The Wisconsin Supreme Court adopted two proposals permitting justices to refuse to recuse themselves in certain situations yesterday. I support the substance of the two measures:
A divided Wisconsin Supreme Court voted today to adopt a petition to amend the Code of Judicial Conduct so that the receipt of a campaign contribution from a party in a proceeding cannot be the sole reason for a judge to recuse him or herself.
Similarly, the justices voted to amend the Code of Judicial Conduct so that a judge is not required to recuse him or herself where a party to the proceedings sponsored an independent expenditure or issue advocacy during the judicial campaign.
I believe a judge's ill-chosen refusal to recuse himself or herself in a case where the perception of a conflict of interest is involved should be that justice's personal decision - and fair game when it comes to electoral fodder in a retention election. That makes sense in a system of elected judges with contribution disclosure as a check in the system. It also, as the Wisconsin Law Journal noted, effectively codified current practice.
But I think a majority of the court did itself a disservice today - and will likely further inflame the ongoing furor over Justice Gableman (which built upon the frenzy over Justice Ziegler) - by adopting measures put forward by the very organizations that are major players in Wisconsin Supreme Court elections as of late:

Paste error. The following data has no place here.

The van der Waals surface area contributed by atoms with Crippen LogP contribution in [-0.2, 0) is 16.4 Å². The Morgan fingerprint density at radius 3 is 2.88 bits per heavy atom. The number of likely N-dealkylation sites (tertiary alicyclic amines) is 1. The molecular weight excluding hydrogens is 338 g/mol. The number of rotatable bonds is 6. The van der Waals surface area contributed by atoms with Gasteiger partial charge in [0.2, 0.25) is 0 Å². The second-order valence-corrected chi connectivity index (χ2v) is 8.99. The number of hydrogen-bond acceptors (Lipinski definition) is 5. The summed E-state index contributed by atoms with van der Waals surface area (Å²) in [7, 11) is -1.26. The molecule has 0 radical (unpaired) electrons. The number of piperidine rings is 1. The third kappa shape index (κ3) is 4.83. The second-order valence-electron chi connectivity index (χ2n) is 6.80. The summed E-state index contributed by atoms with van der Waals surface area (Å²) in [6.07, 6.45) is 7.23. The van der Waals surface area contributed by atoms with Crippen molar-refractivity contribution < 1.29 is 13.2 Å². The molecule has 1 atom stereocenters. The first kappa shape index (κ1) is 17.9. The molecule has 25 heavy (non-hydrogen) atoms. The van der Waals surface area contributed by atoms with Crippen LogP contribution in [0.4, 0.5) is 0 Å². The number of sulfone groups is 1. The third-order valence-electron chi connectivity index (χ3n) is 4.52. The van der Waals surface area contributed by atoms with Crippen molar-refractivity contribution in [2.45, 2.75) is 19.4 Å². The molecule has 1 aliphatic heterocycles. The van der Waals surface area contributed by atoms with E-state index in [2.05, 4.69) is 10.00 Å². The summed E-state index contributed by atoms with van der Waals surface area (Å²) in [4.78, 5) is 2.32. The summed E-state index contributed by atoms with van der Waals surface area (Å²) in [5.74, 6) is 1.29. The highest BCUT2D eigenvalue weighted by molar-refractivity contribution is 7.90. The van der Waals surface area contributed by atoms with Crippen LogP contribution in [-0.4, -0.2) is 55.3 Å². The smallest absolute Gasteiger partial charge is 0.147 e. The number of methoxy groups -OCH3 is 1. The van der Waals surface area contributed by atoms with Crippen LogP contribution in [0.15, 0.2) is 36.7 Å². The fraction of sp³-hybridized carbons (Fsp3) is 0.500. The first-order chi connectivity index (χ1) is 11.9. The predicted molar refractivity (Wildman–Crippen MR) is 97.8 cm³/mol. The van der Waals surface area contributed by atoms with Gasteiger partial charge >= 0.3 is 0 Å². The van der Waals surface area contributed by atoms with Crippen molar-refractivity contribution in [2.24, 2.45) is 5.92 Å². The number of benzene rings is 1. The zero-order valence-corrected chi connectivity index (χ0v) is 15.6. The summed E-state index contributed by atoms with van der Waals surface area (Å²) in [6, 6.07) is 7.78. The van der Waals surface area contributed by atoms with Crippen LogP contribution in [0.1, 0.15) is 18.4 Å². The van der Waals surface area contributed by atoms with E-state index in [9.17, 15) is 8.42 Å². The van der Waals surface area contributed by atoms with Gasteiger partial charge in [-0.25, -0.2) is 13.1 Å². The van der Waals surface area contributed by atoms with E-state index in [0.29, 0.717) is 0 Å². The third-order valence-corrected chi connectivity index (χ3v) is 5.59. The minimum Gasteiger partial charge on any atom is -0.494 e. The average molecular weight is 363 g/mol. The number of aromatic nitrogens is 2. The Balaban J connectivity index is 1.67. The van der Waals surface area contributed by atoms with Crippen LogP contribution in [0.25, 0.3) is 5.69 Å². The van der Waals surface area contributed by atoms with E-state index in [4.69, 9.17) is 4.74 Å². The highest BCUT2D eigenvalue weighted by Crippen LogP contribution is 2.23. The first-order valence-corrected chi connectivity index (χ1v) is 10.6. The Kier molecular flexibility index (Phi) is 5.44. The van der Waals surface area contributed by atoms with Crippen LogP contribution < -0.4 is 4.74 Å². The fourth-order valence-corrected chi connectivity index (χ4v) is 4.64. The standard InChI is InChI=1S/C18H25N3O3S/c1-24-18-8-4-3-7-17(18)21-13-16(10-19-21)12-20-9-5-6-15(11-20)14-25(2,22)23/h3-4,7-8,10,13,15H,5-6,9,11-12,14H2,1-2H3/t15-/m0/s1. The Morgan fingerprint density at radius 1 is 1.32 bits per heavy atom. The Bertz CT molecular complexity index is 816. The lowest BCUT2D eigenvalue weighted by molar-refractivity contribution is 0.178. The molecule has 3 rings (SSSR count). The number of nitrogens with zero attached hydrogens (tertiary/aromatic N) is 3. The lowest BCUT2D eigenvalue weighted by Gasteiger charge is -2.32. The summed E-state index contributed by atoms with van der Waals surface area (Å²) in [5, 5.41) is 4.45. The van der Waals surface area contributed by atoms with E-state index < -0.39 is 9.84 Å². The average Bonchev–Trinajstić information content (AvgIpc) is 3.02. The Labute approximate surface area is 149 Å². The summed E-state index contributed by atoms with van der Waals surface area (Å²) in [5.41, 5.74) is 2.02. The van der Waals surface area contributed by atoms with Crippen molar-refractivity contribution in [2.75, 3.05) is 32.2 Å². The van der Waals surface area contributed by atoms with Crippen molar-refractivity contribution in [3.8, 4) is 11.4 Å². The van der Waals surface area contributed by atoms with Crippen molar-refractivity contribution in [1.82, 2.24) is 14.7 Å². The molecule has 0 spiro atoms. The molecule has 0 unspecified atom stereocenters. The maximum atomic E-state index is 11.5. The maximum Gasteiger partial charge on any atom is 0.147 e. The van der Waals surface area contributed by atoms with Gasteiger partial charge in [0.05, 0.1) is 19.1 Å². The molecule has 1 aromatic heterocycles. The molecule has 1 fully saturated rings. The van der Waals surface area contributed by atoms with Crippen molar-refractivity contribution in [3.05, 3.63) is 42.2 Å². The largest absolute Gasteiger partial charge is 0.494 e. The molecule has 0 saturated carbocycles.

The petition regarding campaign contributions was authored by the Wisconsin Realtors Association; the Wisconsin Manufacturers & Commerce offered the petition concerning independent expenditures.
In the present environment, this will be viewed as the parties to a conflict of interest writing and approving the rules permitting the conflicts of interest they've engaged in. Don't get me wrong - I think recent moves for recusal by some defense attorneys regarding Justice Gableman are rather dangerous games to play. But I think the high court, if it was savvy, would have crafted its own rules amending the judicial code in the end, especially in light of the ongoing drumbeat from the Wisconsin political left (whether it's warranted or not), extra scrutiny by the press, and even general concern by the electorate.
When measures supporting public financing of state judicial races and merit-based judicial selection systems are in the air, it would seem to behoove the judiciary to tread delicately. A failure to act in a manner that does not appear ethical, especially at a moment when the court is in the limelight, has the tendency to bring a reactionary, populist backlash (or is it not populist because one of the ends sought is unelected judges?) seeking legal regulations of the conduct involved.